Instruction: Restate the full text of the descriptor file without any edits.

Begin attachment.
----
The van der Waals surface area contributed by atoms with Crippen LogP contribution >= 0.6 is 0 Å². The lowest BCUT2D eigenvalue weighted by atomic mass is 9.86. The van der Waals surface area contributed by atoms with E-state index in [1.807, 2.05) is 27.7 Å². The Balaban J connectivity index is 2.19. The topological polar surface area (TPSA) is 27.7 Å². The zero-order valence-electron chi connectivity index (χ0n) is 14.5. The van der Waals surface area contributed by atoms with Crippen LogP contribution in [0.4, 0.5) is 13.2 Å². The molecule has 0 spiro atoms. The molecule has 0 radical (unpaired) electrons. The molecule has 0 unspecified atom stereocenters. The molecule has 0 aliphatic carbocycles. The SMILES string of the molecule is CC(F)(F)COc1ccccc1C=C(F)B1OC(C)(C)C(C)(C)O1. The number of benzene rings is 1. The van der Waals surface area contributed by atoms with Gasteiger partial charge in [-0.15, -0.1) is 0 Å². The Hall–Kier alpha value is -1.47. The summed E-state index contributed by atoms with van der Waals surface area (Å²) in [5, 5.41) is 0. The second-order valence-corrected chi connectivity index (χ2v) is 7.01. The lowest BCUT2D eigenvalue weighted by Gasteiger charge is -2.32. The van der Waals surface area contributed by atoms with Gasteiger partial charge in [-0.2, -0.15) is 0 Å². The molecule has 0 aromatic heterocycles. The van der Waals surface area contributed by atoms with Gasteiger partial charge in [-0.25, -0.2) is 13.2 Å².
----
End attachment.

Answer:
The van der Waals surface area contributed by atoms with Crippen LogP contribution >= 0.6 is 0 Å². The lowest BCUT2D eigenvalue weighted by atomic mass is 9.86. The van der Waals surface area contributed by atoms with E-state index in [1.807, 2.05) is 27.7 Å². The Balaban J connectivity index is 2.19. The topological polar surface area (TPSA) is 27.7 Å². The zero-order valence-electron chi connectivity index (χ0n) is 14.5. The van der Waals surface area contributed by atoms with Crippen LogP contribution in [0.4, 0.5) is 13.2 Å². The molecule has 0 spiro atoms. The molecule has 0 radical (unpaired) electrons. The molecule has 0 unspecified atom stereocenters. The molecule has 0 aliphatic carbocycles. The SMILES string of the molecule is CC(F)(F)COc1ccccc1C=C(F)B1OC(C)(C)C(C)(C)O1. The number of benzene rings is 1. The van der Waals surface area contributed by atoms with Gasteiger partial charge in [-0.15, -0.1) is 0 Å². The Hall–Kier alpha value is -1.47. The summed E-state index contributed by atoms with van der Waals surface area (Å²) in [5, 5.41) is 0. The second-order valence-corrected chi connectivity index (χ2v) is 7.01. The lowest BCUT2D eigenvalue weighted by Gasteiger charge is -2.32. The van der Waals surface area contributed by atoms with Gasteiger partial charge in [-0.2, -0.15) is 0 Å². The molecule has 0 aromatic heterocycles. The van der Waals surface area contributed by atoms with Gasteiger partial charge in [-0.25, -0.2) is 13.2 Å².